Published May 13, 2013
A Republican congressman plans to introduce a bill Monday that would make it a crime -- punishable by jail time -- for an IRS agent to target groups based on their political beliefs.
The bill was drafted after the agency acknowledged Friday that it singled out Tea Party and other conservative organizations for additional scrutiny. According to documents obtained by Fox News, the practice may have been in the works as early as 2010.
Rep. Mike Turner, R-Ohio, said his bill is aimed at preventing this from happening again.
"Americans of all political beliefs have been rightly outraged by the revelation of the IRS' efforts to target certain political organizations," he said in a statement.
"Americans should not have to wonder if their government is actively looking to subvert them or their political views."
Turner's bill would explicitly prohibit discriminating against any group on the basis of political speech or beliefs. The bill would drastically increase the punishment for any IRS official who violates this -- with up to a $5,000 fine and/or five years in prison.
Currently, the maximum punishment for IRS employees who discriminate is for them to be fired.
Turner is among a slew of lawmakers looking to crack down on the IRS in the wake of the admission. With an inspector general report expected to provide more details about the program, Republicans are calling for hearings and additional investigation.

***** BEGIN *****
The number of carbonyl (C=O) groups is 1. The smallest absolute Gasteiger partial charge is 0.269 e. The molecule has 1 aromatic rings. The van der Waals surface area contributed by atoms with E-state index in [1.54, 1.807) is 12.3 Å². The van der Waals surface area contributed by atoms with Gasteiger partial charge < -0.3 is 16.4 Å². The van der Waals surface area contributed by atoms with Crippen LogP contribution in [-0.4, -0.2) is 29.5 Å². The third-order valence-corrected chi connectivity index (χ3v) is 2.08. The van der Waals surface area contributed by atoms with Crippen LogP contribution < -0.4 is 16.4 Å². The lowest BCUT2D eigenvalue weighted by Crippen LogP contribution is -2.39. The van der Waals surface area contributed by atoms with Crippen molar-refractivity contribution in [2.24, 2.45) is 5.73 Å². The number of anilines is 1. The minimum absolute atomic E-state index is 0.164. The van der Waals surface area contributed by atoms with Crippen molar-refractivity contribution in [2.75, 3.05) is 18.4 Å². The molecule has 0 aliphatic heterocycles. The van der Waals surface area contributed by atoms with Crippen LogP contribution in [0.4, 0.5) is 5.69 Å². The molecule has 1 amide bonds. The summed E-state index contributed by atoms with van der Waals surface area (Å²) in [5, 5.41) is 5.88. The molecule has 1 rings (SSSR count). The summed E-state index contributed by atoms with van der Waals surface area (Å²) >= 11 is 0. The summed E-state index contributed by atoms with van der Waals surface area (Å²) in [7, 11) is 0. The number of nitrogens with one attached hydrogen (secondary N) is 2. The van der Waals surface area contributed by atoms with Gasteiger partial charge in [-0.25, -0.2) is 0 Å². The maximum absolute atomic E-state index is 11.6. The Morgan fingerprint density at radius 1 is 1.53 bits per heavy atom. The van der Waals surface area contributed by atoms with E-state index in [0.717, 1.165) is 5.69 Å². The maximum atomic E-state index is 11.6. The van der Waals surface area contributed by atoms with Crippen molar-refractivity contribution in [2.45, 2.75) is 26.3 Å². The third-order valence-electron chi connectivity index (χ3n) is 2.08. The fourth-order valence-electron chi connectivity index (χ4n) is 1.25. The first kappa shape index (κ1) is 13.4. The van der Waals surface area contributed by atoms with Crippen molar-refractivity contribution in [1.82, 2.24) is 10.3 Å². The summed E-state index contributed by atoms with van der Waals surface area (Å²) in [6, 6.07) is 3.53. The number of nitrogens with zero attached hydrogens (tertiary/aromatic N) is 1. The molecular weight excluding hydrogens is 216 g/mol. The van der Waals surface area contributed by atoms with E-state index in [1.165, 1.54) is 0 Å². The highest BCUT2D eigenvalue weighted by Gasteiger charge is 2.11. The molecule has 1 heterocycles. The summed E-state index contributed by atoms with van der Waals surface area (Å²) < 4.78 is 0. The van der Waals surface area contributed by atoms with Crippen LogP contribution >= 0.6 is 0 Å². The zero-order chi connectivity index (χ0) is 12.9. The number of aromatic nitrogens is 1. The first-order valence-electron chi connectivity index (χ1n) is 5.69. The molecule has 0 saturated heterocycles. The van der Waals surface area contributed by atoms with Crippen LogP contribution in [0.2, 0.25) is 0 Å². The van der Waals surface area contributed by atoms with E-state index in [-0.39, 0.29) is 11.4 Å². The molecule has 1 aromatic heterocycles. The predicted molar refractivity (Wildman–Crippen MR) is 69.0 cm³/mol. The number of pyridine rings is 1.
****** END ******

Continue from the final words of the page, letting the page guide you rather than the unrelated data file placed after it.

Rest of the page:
Sen. Marco Rubio, R-Fla., on Monday went so far as to call for the resignation of the IRS commissioner.
"It is clear the IRS cannot operate with even a shred of the American people's confidence under the current leadership," Rubio said in a letter to Treasury Secretary Jack Lew. "Therefore, I strongly urge that you and President Obama demand the IRS commissioner's resignation, effectively immediately. No government agency that has behaved in such a manner can possibly instill any faith and respect from the American public."
The acting IRS commissioner is Steven Miller, though much of the scrutiny has centered on prior commissioner Douglas Shulman, who had previously claimed no groups were targeted.